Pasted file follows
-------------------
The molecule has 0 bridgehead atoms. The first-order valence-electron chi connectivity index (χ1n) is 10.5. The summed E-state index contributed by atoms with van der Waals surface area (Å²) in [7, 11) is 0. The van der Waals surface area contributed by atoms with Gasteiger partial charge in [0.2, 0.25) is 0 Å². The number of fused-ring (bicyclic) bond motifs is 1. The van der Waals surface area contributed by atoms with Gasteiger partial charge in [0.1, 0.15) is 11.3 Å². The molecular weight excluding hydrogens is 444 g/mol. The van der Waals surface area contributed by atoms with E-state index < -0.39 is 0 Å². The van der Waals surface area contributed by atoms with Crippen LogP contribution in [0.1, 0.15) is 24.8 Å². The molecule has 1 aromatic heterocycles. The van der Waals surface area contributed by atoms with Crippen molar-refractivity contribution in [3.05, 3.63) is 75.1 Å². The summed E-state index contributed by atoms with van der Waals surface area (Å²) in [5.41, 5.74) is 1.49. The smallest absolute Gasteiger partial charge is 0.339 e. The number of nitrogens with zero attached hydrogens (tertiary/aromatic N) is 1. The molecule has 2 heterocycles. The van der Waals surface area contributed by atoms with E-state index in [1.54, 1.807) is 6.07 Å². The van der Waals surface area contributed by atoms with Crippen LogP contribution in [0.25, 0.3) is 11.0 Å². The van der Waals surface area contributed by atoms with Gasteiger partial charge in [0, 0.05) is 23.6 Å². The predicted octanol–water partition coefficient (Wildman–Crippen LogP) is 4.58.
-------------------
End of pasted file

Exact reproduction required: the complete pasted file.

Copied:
The molecule has 0 bridgehead atoms. The first-order valence-electron chi connectivity index (χ1n) is 10.5. The summed E-state index contributed by atoms with van der Waals surface area (Å²) in [7, 11) is 0. The van der Waals surface area contributed by atoms with Gasteiger partial charge in [0.2, 0.25) is 0 Å². The number of fused-ring (bicyclic) bond motifs is 1. The van der Waals surface area contributed by atoms with Gasteiger partial charge in [0.1, 0.15) is 11.3 Å². The molecular weight excluding hydrogens is 444 g/mol. The van der Waals surface area contributed by atoms with E-state index < -0.39 is 0 Å². The van der Waals surface area contributed by atoms with Crippen LogP contribution in [0.1, 0.15) is 24.8 Å². The molecule has 1 aromatic heterocycles. The van der Waals surface area contributed by atoms with Crippen molar-refractivity contribution in [3.05, 3.63) is 75.1 Å². The summed E-state index contributed by atoms with van der Waals surface area (Å²) in [5.41, 5.74) is 1.49. The smallest absolute Gasteiger partial charge is 0.339 e. The number of nitrogens with zero attached hydrogens (tertiary/aromatic N) is 1. The molecule has 2 heterocycles. The van der Waals surface area contributed by atoms with E-state index in [1.54, 1.807) is 6.07 Å². The van der Waals surface area contributed by atoms with Crippen LogP contribution in [0.25, 0.3) is 11.0 Å². The van der Waals surface area contributed by atoms with Gasteiger partial charge in [0, 0.05) is 23.6 Å². The predicted octanol–water partition coefficient (Wildman–Crippen LogP) is 4.58.